Universities interested in addressing the barriers and inequities Indigenous people face in accessing Canada’s post-secondary education system need to do more than Indigenize the academy, according to a Métis anthropologist at Carleton University.
Zoe Todd, an assistant professor in Carleton’s department of sociology and anthropology, says it’s important that universities “talk about the difference between Indigenizing the academy…and the broader question of decolonizing, which is about addressing the underlying structures of the university that have historically and contemporarily excluded Indigenous people.”
Mount St. Vincent University in Halifax recently came under fire when it was learned a non-Indigenous professor is slated to teach a history course on residential schools.
Critics say Indigenous professors should teach Indigenous history, and that schools must do more to ensure Indigenous faculty is in place.
Others, including at least one Mi’kmaw scholar, have defended Dr. Martha Walls, who has a background in First Nations history and developed the course herself.
Walls declined an interview request for this story, but earlier this month Mount St. Vincent issued a statement saying “Indigenous faculty and staff at the Mount believe that true allies committed to honest reconciliation – like Dr. Walls — must be engaged in sharing knowledge of First Nations/Canadian history in order to reach all those in education who should be reached with this important information.”
Mark Mercer, a philosophy professor at St. Mary’s University and president of the Society for Academic Freedom and Scholarship, has publicly objected to Mount St. Vincent’s decision to hold a meeting to discuss the objections to Dr. Walls’ role in teaching the course.
“Expertise in the topic and the perspectives that need to be there are matters for the Department of History to consider and to decide,” he wrote in a May 14 letter on behalf of the Society for Academic Freedom and Scholarship.
“As well, since both expertise and perspectives are academic matters, they should be decided by academic units on academic grounds alone. The race or ethnicity of the professor is not an academic ground and, thus, should not be a consideration.”
Todd disagrees and says not only should universities make efforts to have Indigenous people teach Indigenous history — they should also do more to ensure Indigenous faculty and staff are in administrative and other decision-making roles within the academy.
She says there are “gaps in how far… Indigenization can go when the university continues to operate within the paradigms that they’ve been built.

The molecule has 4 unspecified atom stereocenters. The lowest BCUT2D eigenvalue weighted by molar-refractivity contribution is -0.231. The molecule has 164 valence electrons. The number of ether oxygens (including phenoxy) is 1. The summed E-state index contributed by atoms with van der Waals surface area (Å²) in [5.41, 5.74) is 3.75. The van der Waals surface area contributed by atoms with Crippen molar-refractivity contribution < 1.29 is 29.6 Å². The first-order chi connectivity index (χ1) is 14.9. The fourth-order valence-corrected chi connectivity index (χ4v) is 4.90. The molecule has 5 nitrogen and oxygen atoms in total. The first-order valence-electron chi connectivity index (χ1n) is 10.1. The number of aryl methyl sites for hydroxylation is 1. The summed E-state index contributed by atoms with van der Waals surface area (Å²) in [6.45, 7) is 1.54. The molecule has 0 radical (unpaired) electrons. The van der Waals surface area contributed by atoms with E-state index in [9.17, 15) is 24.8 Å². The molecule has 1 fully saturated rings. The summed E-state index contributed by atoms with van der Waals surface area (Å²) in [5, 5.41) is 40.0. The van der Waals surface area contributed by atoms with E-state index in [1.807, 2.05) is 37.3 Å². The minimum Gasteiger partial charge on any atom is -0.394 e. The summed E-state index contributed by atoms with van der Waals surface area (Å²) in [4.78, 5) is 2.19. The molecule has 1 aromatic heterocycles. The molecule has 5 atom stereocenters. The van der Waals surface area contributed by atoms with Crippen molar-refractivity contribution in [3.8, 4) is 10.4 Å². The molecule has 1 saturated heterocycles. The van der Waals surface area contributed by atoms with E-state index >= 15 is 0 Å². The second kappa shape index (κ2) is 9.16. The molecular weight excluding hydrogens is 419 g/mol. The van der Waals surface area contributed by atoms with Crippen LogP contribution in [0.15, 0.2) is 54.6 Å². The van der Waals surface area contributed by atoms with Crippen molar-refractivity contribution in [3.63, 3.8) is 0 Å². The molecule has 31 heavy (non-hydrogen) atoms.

“Historically Indigenous people have not had a lot of say in what kind of research was done on our communities, what was done with our material culture, what was done even with our blood and our physical bodies,” explains Todd, who was hired by Carleton’s anthropology department in 2015 in order to add an Indigenous teacher to the faculty.
“So we see this kind of continued control of Indigenous narratives by people who have become experts on us but are not necessarily part of our communities.”
Mercer says he’s not familiar with the distinctions between Indigenization and decolonization, but says regardless, university departments themselves should have sole discretion over their curricula, and over who should teach their courses and who shouldn’t.
“Academic decisions should be made on academic grounds alone, and… things like race and gender, ethnicity, are not academic grounds,” he says.
Todd says those who’ve traditionally held power and decision-making authority in Canadian universities — white settlers, mostly men — have done little to respond to Indigenous faculty and communities’ efforts to Indigenize the academy in recent decades, and that the 2015 Truth and Reconciliation Commission report’s calls to action have finally prompted some progress.
She commends universities that have hired Indigenous faculty and staff, or introduced new Indigenous courses and content, and says that there are basic questions that can be asked when assessing the impact Indigenization efforts are having on local Indigenous communities.
“Are universities and the people within them who are working on Indigenous issues — are they doing it in a way that is reciprocal, and relational, and accountable, and working towards dismantling these historic structures and systems of oppression? Or are they doing it in a way that continues to treat Indigenous people as subjects?”
To decolonize Canadian universities, she says, the structures of power within the academy must change and answers to more fundamental questions around colonization should be collectively pursued.
“What does it mean for universities to be situated on Indigenous lands and unceded territories? And what would it look like if they were governed by Indigenous laws as well as sort of Canadian laws that are built on civil and common law?”
A spokesperson for Mount St. Vincent University said no one was available to speak with APTN for this story.